"iPad" news, interviews, and features

Features about iPad

  • Apple iOS: Why it's the most secure OS, period

    In June 2007, Apple released the iPhone, and the device quickly took off to become a major brand in the smartphone market. Yet when the iPhone shipped, security on the mobile operating system was nearly nonexistent. Missing from the initial iOS (then called iPhone OS) were many of the security features that modern-day desktop software has as a matter of course, such as data-execution protection (DEP) and address-space layout randomization (ASLR). Apple's cachet lured security researchers to test the platform, and in less than a month, a trio had released details on the first vulnerability: an exploitable flaw in the mobile Safari browser.

  • Why Apple's iPad 2 will be another hit

    Apple's iPad 2, unveiled by CEO Steve Jobs in a surprise appearance Wednesday at an invitation-only media event, is thinner, lighter, faster and more full-featured, and incorporates enough changes and updates to maintain Apple's strong sales in the tablet market.

  • iPad 2 and iPhone 5: What's coming?

    Kyle Wiens and his team at iFixit, a Web site that provides free repair manuals and advice forums, are some of the smartest Apple geeks around. They've taken apart countless iPhones, Macs and iPads to see what makes them tick-and, of course, to find out how to repair them.

  • The slate effect

    The iPad is gaining traction in just about every market imaginable. MATTHEW SAINSBURY asks whether it's a threat to traditional notebooks.

  • Tablets: Real and rumored

    With more than a million units sold in its first month, it's pretty clear that Apple's iPad touchscreen tablet has been a success so far.

  • Nine real iPad alternatives

    Even since Apple released its "magical and revolutionary" iPad, other vendors have been scrambling to deliver products that go Apple one better.

  • Developing for the iPhone OS: App Store vs. web apps

    Apple's App Store approval process has always been a bit controversial because of the level of control the company holds over what types of applications are allowed in. Initially, there were concerns that Apple rejected apps because they duplicated functionality the company already offered or was planning to build into the iPhone OS -- not because the submitted apps wouldn't run according to the company's specifications.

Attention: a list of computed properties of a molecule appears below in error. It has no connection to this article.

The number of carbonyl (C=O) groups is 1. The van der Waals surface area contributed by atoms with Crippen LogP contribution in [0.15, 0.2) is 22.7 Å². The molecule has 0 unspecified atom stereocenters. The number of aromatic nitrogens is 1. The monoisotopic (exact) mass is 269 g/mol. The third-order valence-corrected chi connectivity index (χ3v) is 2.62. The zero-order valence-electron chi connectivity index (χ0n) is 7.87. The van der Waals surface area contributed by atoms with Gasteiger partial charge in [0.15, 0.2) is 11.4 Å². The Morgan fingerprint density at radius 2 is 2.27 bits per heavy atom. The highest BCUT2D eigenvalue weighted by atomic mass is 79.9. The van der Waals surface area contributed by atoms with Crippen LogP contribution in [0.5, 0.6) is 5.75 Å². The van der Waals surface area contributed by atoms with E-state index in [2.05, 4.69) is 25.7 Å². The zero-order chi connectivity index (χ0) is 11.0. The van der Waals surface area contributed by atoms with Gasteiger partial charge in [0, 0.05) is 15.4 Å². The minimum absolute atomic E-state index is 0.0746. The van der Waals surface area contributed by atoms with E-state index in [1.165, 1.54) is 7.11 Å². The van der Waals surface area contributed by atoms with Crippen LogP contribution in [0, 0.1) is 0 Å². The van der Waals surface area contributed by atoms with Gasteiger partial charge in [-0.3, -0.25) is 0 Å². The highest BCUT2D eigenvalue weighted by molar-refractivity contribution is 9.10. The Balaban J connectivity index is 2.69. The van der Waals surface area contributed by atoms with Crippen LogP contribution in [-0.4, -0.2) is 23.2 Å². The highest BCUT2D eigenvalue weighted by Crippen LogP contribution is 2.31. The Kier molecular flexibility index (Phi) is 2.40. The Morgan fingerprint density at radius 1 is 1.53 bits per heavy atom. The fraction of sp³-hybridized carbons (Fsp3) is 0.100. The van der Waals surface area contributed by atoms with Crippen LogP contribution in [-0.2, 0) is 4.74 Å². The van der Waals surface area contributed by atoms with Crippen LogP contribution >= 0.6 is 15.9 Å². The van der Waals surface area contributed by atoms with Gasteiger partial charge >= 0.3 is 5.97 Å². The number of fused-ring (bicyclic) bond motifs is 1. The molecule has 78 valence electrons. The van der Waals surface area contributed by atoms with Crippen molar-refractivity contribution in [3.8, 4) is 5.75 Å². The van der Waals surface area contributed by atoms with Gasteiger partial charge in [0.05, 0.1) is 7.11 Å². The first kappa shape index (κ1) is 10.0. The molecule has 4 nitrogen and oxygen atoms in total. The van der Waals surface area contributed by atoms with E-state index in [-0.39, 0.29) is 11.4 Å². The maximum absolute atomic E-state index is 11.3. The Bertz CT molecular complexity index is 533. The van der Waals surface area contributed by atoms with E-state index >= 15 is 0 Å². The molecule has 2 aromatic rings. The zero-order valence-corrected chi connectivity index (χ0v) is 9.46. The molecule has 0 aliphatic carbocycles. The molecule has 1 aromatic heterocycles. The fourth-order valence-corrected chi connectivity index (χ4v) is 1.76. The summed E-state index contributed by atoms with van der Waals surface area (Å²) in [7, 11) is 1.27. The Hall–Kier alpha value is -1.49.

• Five reasons iPad should fear an Android invasion

    One of the prevailing themes at the Computex conference this week is the coming onslaught of Android-based tablets. The iPad is leading the tablet charge--selling more than two million units in less than two months since its initial launch, but some of the Android tablets could be formidable challengers to Apple's de facto tablet dominance.

  • Are netbooks worth a look as PC companions?

    While the Apple iPad and other emerging tablets may ultimately shift the playing field, netbooks from the big corporate suppliers offer an interesting mobile alternative to big, bulky laptops.

  • Microsoft Office is just what the iPad needs

    The iPad is "magic" and all that, but it is not without its flaws and weaknesses--many of which I expect Apple will address with the next incarnation of the tablet device. However, for those looking to use the current generation iPad as a mobile business tool, Microsoft may be the hero with Docs.com.

  • 3G v. Wi-Fi: Which iPad is right for you?

    The iPad has been available for a month now in the United States, but the 3G-capable version of Apple's tablet device just launched this past Friday. Apple has reportedly sold more than one million iPads thus far--less than half the time it took the original iPhone to reach that same milestone. If you aren't one of the million plus that already has one, here are some things to consider when choosing between the Wi-Fi only or 3G-capable models.